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The books I read in 2023

It’s become a tradition of mine to pile up the books I’ve read each year for a once-a-year bookshelf filing binge. Which also means I can handily record in one photograph what I’ve read in the last year.

Here’s what 2023 brought:

Books of 2023

Espionage novels crept up in their share of my reading, something I hope to repeat in 2024, spurred on by the fun of talking spy novels for a podcast.

Hope you’ve had as much fun with your books of the year as I’ve had with mine. If you’re getting any books for yourself, if you used these Amazon, Waterstones or (supports independent bookshops), it helps cover the costs of this site without costing you anything extra.

Now to get a head start on 2024’s reading…

For old time’s sake, here’s what I read previously…

Books of 2022

Books of the year 2022

A lighter reading year this time around including a book which I’ve got no idea why I put onto my reading list. The Talbott Agreement has not aged well since it first came out, and, even after reading it, I can’t figure out what it was about the name, authors or plot that somehow got my attention and got me to get a second-hand copy.

A book that has aged much better, however, is Robert Littell’s famous fictionalised history of the CIA, The Company. To avoid giving away the final stretch of the book, let’s just say that it is even more bitter-sweet about the value, or not, of secret services given what one of the real life characters mentioned has gone on to do since the book was published. I think it’s the book that has aged best of any I’ve ever read thanks to subsequent events.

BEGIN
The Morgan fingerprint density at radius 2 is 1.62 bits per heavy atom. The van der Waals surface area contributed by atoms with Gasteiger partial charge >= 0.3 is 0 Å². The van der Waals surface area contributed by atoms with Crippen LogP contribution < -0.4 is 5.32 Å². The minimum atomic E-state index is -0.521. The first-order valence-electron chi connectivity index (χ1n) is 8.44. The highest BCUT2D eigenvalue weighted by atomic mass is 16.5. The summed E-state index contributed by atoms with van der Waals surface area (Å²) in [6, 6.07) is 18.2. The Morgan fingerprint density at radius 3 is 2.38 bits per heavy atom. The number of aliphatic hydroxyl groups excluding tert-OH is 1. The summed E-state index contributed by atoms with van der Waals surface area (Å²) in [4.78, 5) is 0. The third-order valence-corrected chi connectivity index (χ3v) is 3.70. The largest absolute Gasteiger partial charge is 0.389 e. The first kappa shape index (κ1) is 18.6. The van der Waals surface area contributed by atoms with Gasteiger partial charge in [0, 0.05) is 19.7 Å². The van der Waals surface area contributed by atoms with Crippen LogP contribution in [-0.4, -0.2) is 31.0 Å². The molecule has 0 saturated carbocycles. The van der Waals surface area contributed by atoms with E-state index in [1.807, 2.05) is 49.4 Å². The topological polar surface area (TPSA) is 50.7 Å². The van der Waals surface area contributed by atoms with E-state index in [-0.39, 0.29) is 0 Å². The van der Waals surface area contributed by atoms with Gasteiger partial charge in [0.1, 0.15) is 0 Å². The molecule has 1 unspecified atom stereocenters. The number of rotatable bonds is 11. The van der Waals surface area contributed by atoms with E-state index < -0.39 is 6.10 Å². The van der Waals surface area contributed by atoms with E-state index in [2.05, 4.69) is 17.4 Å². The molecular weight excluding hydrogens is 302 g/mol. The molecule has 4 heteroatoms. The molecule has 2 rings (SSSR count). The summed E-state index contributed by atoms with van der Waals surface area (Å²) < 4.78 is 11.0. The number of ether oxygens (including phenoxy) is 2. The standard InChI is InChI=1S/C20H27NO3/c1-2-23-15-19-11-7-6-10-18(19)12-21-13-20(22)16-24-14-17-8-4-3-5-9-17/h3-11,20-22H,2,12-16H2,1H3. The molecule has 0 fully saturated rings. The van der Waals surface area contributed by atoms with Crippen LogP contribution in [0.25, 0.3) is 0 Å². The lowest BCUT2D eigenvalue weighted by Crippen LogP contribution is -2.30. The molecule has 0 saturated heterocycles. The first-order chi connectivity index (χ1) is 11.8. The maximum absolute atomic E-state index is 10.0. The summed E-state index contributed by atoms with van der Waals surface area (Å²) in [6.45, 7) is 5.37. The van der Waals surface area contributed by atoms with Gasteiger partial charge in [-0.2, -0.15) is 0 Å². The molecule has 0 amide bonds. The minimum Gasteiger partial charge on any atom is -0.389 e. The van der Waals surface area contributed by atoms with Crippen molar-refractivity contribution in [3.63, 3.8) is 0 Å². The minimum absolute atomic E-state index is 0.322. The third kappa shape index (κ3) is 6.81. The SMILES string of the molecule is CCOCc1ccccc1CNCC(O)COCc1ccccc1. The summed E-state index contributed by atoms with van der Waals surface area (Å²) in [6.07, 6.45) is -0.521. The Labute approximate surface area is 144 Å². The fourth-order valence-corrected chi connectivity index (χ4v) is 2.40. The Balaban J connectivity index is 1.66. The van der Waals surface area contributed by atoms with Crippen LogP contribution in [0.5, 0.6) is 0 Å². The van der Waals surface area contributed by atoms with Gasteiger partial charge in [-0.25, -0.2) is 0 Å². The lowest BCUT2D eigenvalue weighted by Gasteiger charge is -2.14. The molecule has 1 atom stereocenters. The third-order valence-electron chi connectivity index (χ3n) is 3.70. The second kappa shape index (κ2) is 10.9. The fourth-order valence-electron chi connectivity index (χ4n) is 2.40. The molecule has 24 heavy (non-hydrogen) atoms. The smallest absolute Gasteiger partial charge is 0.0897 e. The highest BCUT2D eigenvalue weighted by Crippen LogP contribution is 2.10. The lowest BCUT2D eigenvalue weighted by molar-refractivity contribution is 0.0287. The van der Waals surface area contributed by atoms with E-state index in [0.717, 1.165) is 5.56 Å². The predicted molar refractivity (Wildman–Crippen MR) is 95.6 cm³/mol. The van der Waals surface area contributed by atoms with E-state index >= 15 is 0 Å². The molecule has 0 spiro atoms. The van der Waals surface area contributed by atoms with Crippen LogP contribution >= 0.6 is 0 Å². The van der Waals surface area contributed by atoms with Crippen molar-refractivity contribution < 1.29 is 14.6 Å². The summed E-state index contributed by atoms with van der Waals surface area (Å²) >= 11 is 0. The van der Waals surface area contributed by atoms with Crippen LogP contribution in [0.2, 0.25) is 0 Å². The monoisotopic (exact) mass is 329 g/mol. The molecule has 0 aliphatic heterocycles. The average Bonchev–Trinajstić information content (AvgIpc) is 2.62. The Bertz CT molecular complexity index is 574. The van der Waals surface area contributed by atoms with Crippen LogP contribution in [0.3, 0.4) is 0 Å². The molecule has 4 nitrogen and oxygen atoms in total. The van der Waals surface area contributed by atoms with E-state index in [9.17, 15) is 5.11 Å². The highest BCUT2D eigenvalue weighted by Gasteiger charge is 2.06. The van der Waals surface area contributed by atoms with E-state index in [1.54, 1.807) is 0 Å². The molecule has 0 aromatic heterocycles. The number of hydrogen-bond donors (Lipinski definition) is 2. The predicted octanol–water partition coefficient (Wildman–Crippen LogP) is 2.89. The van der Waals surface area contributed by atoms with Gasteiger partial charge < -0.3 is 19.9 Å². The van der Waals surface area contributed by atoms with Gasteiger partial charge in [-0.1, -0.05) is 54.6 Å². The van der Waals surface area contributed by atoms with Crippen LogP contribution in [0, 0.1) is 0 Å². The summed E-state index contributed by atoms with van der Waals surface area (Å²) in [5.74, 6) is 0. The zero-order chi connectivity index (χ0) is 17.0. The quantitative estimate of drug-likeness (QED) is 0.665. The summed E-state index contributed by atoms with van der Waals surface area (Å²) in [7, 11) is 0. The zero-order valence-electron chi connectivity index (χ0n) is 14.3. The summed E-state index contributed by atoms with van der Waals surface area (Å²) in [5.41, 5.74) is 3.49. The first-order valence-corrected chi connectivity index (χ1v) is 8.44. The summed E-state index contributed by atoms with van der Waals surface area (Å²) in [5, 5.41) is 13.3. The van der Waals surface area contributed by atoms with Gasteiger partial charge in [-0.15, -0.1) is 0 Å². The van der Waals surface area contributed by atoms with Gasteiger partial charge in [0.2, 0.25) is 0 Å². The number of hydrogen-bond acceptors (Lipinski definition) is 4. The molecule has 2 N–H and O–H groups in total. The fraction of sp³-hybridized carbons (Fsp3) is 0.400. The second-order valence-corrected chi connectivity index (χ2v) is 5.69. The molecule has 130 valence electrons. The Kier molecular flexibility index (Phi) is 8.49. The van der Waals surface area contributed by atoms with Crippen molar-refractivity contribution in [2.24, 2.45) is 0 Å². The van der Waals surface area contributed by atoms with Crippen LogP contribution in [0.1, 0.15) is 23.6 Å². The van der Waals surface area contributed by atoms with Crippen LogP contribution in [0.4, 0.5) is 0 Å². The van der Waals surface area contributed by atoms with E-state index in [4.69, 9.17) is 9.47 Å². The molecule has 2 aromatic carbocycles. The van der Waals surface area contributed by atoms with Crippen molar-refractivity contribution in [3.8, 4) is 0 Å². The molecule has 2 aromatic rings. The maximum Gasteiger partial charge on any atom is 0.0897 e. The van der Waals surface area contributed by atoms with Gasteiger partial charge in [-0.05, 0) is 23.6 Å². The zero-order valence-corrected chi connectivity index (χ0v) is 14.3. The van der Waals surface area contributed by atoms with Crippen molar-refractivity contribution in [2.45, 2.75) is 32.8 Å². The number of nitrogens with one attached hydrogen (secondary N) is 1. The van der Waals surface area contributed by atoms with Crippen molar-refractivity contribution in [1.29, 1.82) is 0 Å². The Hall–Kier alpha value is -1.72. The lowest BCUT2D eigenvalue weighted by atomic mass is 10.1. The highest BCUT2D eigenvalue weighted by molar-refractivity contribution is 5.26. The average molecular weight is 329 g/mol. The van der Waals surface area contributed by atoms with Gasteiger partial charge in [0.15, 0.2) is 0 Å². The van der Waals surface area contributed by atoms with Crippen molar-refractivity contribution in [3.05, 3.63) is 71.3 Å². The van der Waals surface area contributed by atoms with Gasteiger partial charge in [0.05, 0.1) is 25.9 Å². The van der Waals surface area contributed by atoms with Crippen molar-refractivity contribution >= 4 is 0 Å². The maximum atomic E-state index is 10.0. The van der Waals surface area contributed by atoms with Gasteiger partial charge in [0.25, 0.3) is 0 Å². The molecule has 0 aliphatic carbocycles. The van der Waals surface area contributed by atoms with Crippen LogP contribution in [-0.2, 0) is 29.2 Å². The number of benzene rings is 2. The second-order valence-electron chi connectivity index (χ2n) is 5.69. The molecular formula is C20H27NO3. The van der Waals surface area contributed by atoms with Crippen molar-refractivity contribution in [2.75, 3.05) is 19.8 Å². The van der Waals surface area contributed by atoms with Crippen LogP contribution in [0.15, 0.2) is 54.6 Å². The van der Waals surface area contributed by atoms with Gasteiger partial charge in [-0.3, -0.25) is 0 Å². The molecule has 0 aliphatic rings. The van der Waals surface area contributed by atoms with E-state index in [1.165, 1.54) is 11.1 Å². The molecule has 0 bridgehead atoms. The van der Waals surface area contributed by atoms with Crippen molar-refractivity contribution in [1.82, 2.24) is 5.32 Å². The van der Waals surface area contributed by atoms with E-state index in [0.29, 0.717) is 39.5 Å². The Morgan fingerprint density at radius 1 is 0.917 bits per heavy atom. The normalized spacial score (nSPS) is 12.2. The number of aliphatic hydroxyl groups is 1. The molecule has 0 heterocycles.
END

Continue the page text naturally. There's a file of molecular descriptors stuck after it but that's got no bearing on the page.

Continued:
Another book that has aged well is Michael Frayn’s The Tin Men. A satire of the 1960s fad for automation, it now reads just as funnily in the age of artificial intelligence. But if you get a copy, don’t get the old version with a yellow cover from Faber and Faber as it’s missing a few sentences in a couple of place.

Books of 2021

Books of 2021

Up in the top left is Brexitland, a book I liked so much I did not just one but two episodes of Never Mind The Bar Chart with its authors.

Books of 2020

No prizes for guessing what topic I’ve been researching this year for a future book

Photo of books read in 2020

In the pile on the left is the fascinating Confessions of a candidate, which I wrote about on this site.

8 responses to “The books I read in 2023”

  1. I hope ‘A 20-20 Vision’ was in there somewhere.

    Part 5 of my ‘History of the Libs in Hants’ series is all but finished, awaiting Foreword by Chris Rennard. It covers the 1980s when we took control of Eastleigh BC for the first time, with my wife as Leader of the Council. It includes a group photo of all our councillors, amongst whom Keith House does not appear…

    I’d be honoured if you’d review it once it’s out.



  2. One of the books I read this year was ‘101 ways to win an election’ just before holding my seat on Fife Council. I’m sure it helped.

  3. I didn’t spot Rory Stewart in the pile.. well worth a read.
    He is currently party-less, it would be a waste if he went anywhere but Lib-Dem.
    Please give him a call..

  4. Good heavens, you are a fast reading, it would me twice as long to read that many books.
    Good selection of books mind you, I think I could read most of them ! With the general
    election this year, there might be less time for reading, with electioneering having priority.

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